LaKay Banks knows why everyone liked her husband Cullen W. Banks, M.D., so much.
“No one was too high or too low for my husband,” she said. “He was down to earth and treated everyone with respect.”
The sincerity that Banks, the first African American physician to have full hospital privileges in Gainesville, demonstrated is what inspired the Twenty Pearls Foundation Inc. to start a golf tournament five years ago.
Banks is now retired after practicing medicine as an obstetrician-gynecologist in Gainesville for 47 years.
“We started this tournament to thank Dr. Banks, who was an avid golfer, for blazing the trail in so many ways to improve the quality of life for all in the Gainesville and Alachua County community,” said Cynthia Moore Chestnut, Ph.D., president and CEO of the Twenty Pearls Foundation and a former Alachua County commissioner.
The foundation, which is the alumni association and charitable arm of the Mu Upsilon Omega chapter of Alpha Kappa Alpha Sorority Inc., makes yearly contributions raised from the tournament to the Cullen W. Banks, M.D., Scholarship Fund, which was established by the Alachua County Medical Society in 1998 as a tribute to Banks’ influence and achievements. The scholarship is awarded every four years to an incoming first-year student at the UF College of Medicine.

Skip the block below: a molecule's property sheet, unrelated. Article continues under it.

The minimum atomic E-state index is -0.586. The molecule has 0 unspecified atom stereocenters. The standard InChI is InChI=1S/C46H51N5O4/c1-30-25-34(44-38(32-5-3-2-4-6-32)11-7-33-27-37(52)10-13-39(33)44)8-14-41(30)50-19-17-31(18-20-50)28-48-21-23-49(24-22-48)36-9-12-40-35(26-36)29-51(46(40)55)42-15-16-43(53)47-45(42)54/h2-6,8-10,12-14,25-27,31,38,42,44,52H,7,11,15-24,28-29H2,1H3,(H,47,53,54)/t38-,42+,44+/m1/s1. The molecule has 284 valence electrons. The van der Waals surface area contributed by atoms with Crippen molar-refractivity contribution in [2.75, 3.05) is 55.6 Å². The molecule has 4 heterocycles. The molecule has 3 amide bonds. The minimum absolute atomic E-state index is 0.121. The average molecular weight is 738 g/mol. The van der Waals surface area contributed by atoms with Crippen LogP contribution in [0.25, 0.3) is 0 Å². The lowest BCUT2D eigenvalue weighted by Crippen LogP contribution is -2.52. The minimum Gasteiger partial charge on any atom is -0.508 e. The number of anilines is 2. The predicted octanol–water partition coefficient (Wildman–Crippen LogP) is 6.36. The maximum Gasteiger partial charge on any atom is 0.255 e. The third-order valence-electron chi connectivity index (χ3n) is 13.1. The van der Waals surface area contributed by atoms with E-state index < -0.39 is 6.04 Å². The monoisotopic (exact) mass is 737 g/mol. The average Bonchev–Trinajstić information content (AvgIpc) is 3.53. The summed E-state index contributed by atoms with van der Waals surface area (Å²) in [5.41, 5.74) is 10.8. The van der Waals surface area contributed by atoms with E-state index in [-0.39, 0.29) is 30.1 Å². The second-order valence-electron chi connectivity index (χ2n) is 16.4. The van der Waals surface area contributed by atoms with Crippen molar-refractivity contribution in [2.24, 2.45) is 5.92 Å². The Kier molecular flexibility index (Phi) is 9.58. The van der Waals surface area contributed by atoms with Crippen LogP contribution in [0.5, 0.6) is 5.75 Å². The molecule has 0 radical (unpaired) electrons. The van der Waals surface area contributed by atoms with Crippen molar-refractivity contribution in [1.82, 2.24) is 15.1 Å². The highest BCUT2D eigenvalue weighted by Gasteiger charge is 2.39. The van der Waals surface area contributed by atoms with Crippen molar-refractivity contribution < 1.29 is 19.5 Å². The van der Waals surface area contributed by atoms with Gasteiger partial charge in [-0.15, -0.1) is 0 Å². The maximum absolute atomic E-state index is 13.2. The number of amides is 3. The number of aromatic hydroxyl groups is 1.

“The Twenty Pearls Foundation has awarded more than $15,000 in scholarships every year to graduating girls in the county and to the Banks Scholarship,” Chestnut said.
In July, members of the sorority, including LaKay Banks, visited the UF College of Medicine to present their yearly gift and meet with Lauren Simmons, who was selected as the new Banks Scholar last year.
But this was no ordinary visit. The Banks family made a surprise gift, matching the amount of the Twenty Pearls Foundation’s donation.
“Knowing that there is a need, my family wanted to give,” said LaKay Banks, whose son Garry graduated from the UF College of Medicine in 1990. “I really appreciate the kind of relationship that’s come from this scholarship. I know Lauren’s aspiration and qualities and I cherish that.”
The donors’ hope is that Simmons and future recipients will become caring physicians who value genuine doctor-patient relationships.
To continue its support for current and future Banks Scholars, the Twenty Pearls Foundation is planning to host this year’s golf tournament on Nov. 3 at Ironwood Golf Course in Gainesville.
“We want the recipient to know that there is a community who believes in and wholeheartedly supports her goal to become a physician,” Chestnut said. “We hope that she will be committed to providing service to the underserved and open a practice here.”